Please don't worry too much about protocol, we're pretty flexible about that sort of thing,

All members and posts welcome. :)
.
 

Michael Price

Pedelecer
Sep 7, 2018
227
155
The problem with lobbing a new cycle path/lane at a place if that they require a lot more thinking about than people realise - and chucking a white line at a road and nailing a few plastic bollards along it isn't really enough

They need to - obviously - be somewhere they will be used
but also they need to be signposted properly and the entry and exit needs to be thought out and done properly. We have several great cycle paths round here - but they thenjust sort of stop with no warning or easy method of merging onto the road - in some cases it is actually impossible to realise that you are no longer on a cycle path unless you know the road! In another cse we have a great cycle path - except that it is though an inductrialestate witha lot of workshops, depots etc all along it - and every one has a small kerb - about 0.5 inches - which is enough to make it very uncomfortable, even with 700c tyres - $deity knows what t would feel like on a road bike!
and, of course, at every entrance to a depot/workshop you have to slow down and check if a lorry is coming in or out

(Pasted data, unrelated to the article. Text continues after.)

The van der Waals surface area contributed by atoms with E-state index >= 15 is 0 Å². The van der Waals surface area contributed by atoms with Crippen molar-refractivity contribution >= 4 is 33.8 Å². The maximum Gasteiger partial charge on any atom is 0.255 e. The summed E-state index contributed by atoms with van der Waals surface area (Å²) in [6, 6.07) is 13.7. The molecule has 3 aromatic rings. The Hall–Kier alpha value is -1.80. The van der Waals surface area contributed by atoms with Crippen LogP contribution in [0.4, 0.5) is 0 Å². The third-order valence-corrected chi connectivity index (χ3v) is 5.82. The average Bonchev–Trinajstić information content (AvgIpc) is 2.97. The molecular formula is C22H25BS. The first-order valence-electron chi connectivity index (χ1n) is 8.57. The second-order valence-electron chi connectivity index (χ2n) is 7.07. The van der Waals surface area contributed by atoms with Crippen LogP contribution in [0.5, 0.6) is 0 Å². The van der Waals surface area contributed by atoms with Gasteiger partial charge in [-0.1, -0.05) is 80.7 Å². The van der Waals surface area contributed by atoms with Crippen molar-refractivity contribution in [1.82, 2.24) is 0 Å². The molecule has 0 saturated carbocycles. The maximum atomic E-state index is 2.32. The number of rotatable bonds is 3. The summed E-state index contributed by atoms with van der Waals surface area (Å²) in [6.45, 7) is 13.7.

so - cycle lanes good - probably

planned cycle - much better - and planned properly by someone who knows what cyclists need!

Reminds me - new Widnes-Runcorn bridge is open - OK it's the old one but refurbished - and has a great cycle lane
and I must email the councellor about the cycle lane marking - you have to find the way on and off it using 'The Force' at time!
 

Scorpio

Pedelecer
Apr 13, 2020
212
82
Portugal Algarve (temporary)
Cramlington in Northumberland expanded a lot in the 1960s, part of the growth included cycle tracks (with footpath alongside) that link all areas of the town. The system works well as the routes are away from the roads & cars, so are safe for cyclists of all ages & abilities. Surfaces are decent with no dangerous defects, junctions have great visability so it's easy to work around anyone else using the tracks. Problems are very rare.

In contrast some "new" cycleways have been created linking other nearby towns, all the ones I have tried are badly thought out and badly maintained. I always avoid them and use the roads to due to potholes on the tracks, and their poor design including stepped kerbs and other obstructions.
Some roads have been narrowed in recent years to create a cycle track alongside the road, not ideal as you are mixing cars and cycles on the same tarmac, cars joining or leaving the road are a danger as they have to cross the cycle track.
 

Gringo

Esteemed Pedelecer
Jun 18, 2013
1,244
787
Northampton
Rushmore road, Northampton.
It’s fairly steep hill and as long as I can remember has had white lines either side denoting cycle lanes, the lines leave the remaining road a little narrow especially as the up hill side always a few cars parked over the cycle part.
Late last year the down hill side was bollarded (is that a word?) this created a segregated lane which soon became unsafe as it strewn with twigs and branches from the over hanging trees and at one end of the road bollards were being knocked down as they made the road too narrow for wider vehicles !